To start off our New Year’s Nutrition series – let’s talk paleo!
What is the Paleo Diet?
Supporters claim that paleo is the healthiest way to and is “the ONLY nutritional approach that works with your genetics to help you stay lean, strong and energetic!”. – Robb Wolf
“Paleo” implies “Paleolithic”, going back to the closest approximation of humanity’s ancestral diets. You’ll also hear this diet referred to as “Primal”.
The paleo diet posits that humans are genetically better adapted to eating whole unprocessed foods. This means that eating paleo means eating tons of vegetables and lean (grass-fed) proteins , fruits, seafood, nuts and seeds, as well as healthy fats. What you don’t get to eat is most processed food – dairy, grains, legumes, starches, alcohol, and refined sugars.
What does the Paleo Diet claim?
Paleo claims to give you improved energy and strength, better sleep, clearer skin, and general improvements in your health. Also, since you must be far more aware of where the food that you’re eating comes from, you tend to purchase smaller-scale more sustainable produce and protein. Mostly, paleo claims to be the best choice by highlighting the downfalls of the common North American diet. There is pretty solid research that a processed, trans fat and sugar laden diet can be a strong contributor to such diseases as; obesity, cancer, diabetes, heart disease, Parkinson’s, Alzheimer’s, depression and infertility.
Are there any studies to back up those claims?
In fact, some. Many have been conducted by Prof. Loren Cordain, who is sort of paleo’s resident researcher. There are a few other reputable peer-reviewed studies whose results support that the paleo diet isn’t totally off the mark. Multiple studies have found that when eating paleo, participants spontaneously restricted calories, ate far fewer carbs and much more protein. Unfortunately, the studies so far are mostly small-scale (9-29 participants) and sort-term (2-12 weeks), so more long-term and far-reaching studies need to be conducted to see if the improvements are repeatable and statistically significant.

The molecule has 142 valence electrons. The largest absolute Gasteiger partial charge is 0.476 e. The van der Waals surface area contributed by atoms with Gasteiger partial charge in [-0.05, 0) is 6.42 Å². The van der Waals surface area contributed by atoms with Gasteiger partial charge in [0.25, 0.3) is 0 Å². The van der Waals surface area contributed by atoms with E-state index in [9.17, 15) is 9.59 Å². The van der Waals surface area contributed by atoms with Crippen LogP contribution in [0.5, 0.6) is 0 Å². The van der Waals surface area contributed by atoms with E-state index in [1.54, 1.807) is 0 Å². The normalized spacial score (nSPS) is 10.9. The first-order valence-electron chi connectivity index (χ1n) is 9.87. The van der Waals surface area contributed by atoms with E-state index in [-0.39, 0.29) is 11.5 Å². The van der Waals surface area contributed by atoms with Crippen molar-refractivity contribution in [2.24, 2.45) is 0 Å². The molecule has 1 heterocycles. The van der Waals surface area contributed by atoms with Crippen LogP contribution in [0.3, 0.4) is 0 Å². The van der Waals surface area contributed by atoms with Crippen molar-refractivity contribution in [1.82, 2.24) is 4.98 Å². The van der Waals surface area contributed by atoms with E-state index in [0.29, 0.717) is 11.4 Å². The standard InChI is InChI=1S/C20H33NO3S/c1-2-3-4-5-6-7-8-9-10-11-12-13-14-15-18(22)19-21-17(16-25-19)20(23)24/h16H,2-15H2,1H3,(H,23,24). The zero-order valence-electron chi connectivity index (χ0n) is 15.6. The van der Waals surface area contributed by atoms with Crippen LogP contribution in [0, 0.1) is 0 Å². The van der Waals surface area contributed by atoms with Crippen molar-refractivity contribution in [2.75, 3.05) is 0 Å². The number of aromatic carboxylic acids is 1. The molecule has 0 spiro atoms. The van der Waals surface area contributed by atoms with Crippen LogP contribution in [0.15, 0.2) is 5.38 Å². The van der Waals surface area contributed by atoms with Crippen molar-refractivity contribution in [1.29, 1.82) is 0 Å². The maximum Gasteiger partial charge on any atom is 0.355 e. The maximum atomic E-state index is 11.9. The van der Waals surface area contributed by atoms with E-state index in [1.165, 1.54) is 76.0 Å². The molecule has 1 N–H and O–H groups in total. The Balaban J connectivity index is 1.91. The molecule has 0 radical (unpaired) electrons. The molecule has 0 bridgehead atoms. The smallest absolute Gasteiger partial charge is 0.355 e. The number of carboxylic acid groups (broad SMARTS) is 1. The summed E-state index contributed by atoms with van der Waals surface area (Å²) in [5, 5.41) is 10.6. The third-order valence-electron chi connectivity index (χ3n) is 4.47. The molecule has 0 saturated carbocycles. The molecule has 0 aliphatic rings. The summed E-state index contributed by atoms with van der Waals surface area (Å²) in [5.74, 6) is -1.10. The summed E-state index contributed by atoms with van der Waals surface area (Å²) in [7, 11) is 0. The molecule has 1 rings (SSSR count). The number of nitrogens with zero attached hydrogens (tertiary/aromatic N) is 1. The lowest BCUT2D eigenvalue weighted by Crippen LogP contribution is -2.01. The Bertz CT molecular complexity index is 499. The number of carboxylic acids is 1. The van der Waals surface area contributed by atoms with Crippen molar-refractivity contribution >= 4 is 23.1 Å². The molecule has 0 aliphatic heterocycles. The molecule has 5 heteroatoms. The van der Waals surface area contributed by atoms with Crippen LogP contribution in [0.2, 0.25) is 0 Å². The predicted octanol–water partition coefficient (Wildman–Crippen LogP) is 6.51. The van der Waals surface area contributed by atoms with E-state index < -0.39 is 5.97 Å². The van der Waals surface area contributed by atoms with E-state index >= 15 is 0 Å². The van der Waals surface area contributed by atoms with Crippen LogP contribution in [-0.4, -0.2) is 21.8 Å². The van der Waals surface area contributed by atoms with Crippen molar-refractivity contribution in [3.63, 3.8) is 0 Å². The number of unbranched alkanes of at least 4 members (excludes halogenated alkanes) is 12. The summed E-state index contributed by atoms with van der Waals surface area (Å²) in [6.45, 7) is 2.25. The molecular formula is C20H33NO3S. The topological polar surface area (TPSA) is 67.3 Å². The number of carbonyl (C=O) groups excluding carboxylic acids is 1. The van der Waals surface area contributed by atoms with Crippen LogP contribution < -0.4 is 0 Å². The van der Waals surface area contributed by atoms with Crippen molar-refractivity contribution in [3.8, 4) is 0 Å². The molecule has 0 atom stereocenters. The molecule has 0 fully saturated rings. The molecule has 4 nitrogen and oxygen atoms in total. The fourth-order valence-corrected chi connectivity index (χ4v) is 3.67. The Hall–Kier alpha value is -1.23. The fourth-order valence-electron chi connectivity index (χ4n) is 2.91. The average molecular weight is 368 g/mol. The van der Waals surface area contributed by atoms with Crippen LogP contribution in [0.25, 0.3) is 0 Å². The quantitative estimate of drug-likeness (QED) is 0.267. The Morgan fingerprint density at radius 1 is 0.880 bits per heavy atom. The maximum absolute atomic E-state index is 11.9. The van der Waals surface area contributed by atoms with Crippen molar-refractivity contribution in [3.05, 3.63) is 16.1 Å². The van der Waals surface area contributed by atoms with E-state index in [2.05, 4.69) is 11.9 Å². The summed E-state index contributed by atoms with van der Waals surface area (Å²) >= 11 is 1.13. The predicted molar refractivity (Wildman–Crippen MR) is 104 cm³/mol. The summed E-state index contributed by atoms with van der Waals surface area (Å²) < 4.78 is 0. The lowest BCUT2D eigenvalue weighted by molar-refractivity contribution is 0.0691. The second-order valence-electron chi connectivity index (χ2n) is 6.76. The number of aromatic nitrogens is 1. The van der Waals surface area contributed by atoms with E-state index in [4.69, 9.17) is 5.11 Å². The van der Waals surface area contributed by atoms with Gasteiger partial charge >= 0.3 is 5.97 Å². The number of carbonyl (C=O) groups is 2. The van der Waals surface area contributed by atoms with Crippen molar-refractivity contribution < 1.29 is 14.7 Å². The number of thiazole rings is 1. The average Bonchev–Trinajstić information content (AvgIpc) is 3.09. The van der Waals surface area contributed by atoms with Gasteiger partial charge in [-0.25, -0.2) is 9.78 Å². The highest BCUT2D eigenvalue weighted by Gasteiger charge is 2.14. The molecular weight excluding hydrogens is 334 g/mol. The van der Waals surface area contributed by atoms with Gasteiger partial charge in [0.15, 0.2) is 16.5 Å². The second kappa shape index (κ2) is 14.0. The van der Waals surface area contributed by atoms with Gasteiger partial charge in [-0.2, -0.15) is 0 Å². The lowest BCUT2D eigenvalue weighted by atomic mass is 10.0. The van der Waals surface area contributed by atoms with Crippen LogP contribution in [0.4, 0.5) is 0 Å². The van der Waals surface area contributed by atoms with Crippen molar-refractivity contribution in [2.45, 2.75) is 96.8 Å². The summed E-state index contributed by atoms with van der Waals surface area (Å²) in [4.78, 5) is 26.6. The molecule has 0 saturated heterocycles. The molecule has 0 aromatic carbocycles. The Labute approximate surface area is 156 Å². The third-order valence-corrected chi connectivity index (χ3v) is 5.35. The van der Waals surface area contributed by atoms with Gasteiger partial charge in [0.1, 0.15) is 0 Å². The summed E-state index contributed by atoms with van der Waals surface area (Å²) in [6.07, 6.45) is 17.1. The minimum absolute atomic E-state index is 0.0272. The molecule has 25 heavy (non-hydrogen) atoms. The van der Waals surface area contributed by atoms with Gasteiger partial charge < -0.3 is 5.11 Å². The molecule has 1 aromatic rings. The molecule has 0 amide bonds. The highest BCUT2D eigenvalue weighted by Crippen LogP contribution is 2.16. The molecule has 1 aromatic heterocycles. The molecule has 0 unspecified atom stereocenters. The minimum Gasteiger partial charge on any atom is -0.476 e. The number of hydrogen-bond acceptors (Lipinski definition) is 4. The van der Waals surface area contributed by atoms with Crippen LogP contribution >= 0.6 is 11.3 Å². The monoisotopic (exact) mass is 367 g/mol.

To get a better idea of how being Paleo fits into the derby lifestyle, let’s talk to someone who lives it – Toronto Roller Derby’s Commander Will Wrecker.
What’s paleo, in a nutshell, to you?
The paleo diet follows the idea that for optimal health, modern humans should return to eating real, whole unprocessed foods. The reasoning behind paleo is that humans have biologically adapted to whole foods such as plants, meat, and seafood. In a nutshell: Eat all the fruits, vegetables, lean meats, seafood, nuts and seeds, and healthy fats as you want. Avoid all the dairy, grains, processed foods and sugars, legumes, starches, and alcohol.
How long have you been paleo?
I have been almost “paleo perfect” for about 5 years now.
Why do you follow this particular dietary strategy?